Our new One-in, Two-out rules mean that for every piece of regulation that costs business £1, Whitehall has to remove £2 of regulatory burden. This has slashed the costs of domestic regulation for businesses by more than £2 billion.

    But that's just the start. We introduced a Small and Micro Business Assessment that means that Departments must exempt businesses with fewer than 50 employees from all new regulations - unless their inclusion can be proved to be absolutely essential. But our default position is to exempt small businesses from new regulation.

    We're also doing what we can to tackle the number one business issue right now for the FSB and its members - late payment. When you're working hard, doing what you can to keep your business going, it's just not right that one late payment can be all it takes to wreck your business and pull you under.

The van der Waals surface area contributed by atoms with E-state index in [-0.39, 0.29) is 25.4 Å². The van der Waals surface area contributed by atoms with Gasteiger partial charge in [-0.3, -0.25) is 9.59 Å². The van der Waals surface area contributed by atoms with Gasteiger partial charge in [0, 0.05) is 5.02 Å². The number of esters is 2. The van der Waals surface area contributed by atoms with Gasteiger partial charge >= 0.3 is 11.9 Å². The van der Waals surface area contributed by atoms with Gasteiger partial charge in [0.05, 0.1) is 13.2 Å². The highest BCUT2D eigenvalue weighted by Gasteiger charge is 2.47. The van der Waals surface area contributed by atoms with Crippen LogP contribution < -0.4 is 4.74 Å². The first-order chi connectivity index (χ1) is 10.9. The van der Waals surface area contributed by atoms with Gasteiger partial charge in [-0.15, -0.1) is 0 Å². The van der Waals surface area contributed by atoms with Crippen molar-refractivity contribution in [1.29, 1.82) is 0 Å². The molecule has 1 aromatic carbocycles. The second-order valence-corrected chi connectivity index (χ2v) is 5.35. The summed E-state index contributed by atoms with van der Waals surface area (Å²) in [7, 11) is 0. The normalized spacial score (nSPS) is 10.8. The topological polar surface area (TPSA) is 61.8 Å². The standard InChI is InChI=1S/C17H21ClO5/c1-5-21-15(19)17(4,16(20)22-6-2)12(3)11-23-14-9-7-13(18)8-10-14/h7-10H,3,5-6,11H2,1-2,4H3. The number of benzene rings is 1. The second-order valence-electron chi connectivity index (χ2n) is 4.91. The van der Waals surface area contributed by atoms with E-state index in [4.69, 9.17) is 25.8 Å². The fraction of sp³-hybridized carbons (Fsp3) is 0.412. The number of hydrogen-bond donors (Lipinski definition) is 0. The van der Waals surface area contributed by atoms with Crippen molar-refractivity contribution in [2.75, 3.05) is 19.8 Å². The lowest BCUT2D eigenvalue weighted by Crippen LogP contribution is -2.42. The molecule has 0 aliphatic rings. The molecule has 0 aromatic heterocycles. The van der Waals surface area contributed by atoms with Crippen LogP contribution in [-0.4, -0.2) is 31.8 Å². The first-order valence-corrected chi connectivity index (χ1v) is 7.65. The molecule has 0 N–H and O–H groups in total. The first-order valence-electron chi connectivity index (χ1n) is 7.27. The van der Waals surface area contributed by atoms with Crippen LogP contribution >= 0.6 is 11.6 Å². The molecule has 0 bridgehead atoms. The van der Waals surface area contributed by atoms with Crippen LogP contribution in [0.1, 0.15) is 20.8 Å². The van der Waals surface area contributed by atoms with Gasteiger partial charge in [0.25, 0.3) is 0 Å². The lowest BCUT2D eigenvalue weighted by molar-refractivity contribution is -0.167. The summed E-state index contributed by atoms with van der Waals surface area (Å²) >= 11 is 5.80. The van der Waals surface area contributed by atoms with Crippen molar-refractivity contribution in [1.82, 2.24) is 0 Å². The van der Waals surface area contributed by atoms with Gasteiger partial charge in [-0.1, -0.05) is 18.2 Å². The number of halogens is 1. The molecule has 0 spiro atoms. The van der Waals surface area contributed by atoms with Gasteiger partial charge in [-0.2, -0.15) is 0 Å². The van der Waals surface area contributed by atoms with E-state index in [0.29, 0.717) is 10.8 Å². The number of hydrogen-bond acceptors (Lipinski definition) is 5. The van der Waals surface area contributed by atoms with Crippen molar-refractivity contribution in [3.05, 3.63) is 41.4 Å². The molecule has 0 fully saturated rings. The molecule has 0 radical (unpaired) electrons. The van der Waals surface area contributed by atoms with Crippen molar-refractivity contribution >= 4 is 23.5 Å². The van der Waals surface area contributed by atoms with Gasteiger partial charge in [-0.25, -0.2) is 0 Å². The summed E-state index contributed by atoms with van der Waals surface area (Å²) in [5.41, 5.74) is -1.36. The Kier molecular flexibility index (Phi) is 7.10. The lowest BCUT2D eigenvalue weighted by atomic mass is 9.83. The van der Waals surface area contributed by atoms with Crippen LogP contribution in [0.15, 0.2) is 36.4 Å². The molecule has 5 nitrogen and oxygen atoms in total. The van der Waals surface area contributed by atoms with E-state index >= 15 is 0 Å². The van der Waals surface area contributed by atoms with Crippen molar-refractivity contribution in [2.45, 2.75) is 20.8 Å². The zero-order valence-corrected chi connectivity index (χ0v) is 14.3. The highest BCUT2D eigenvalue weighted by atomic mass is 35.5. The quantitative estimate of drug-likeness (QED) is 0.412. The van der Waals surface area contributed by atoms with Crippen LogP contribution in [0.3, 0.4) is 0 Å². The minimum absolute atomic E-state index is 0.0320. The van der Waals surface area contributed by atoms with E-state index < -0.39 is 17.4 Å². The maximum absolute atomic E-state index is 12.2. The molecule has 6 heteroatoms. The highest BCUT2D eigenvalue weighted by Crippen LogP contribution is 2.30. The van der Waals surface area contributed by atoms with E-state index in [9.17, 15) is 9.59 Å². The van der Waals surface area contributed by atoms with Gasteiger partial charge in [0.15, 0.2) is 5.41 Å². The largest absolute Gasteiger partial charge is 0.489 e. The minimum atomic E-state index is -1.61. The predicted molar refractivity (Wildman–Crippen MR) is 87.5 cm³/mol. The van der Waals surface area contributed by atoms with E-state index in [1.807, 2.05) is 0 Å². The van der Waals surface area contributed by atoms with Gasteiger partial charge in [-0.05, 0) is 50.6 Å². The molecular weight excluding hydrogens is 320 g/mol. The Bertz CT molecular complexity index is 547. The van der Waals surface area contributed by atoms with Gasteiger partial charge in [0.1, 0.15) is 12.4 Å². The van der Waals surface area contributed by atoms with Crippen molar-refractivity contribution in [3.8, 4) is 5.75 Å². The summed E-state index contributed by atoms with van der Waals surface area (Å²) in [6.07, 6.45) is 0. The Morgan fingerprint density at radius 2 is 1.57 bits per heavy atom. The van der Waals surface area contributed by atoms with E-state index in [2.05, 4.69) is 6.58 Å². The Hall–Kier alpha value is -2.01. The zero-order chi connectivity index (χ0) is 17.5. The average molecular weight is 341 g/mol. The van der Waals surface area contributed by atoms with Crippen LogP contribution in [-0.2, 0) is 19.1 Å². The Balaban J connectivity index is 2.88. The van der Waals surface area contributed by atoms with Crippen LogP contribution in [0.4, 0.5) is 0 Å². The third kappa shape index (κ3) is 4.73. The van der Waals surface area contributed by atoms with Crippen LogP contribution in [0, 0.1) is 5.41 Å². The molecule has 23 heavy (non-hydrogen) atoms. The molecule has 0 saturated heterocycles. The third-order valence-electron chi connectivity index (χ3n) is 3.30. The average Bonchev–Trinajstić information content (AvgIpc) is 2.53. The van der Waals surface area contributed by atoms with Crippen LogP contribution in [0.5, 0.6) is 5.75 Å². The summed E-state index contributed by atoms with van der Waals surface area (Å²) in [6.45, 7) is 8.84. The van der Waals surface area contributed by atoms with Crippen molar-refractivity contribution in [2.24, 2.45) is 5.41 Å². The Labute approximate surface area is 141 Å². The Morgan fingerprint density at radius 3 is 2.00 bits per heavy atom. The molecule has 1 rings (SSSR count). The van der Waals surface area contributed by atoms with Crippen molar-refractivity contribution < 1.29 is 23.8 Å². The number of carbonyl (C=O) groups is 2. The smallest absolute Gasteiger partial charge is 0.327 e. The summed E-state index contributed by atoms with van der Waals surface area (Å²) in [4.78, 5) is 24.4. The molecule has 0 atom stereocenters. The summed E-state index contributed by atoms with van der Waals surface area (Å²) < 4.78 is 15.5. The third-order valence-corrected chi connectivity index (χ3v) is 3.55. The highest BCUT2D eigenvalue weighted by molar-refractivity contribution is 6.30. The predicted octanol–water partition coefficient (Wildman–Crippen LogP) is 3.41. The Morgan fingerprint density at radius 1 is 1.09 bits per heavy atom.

Since the financial crisis, we've seen that pressure grow and grow for many small businesses, with recent studies estimating that UK companies - the vast majority of them small businesses - are owed around £42 billion in late payments.

    To help, Government has put together a tough new package of measures to combat this problem. We're listening to you.

    Through the Small Business Bill, we're introducing a requirement for the UK's largest companies to report on their payment practices - subjecting companies' payment performance to full public scrutiny.

    We recently announced changes to strengthen the Prompt Payment Code, which will now promote 30-day payments across organisations as standard and maximum terms of 60 days.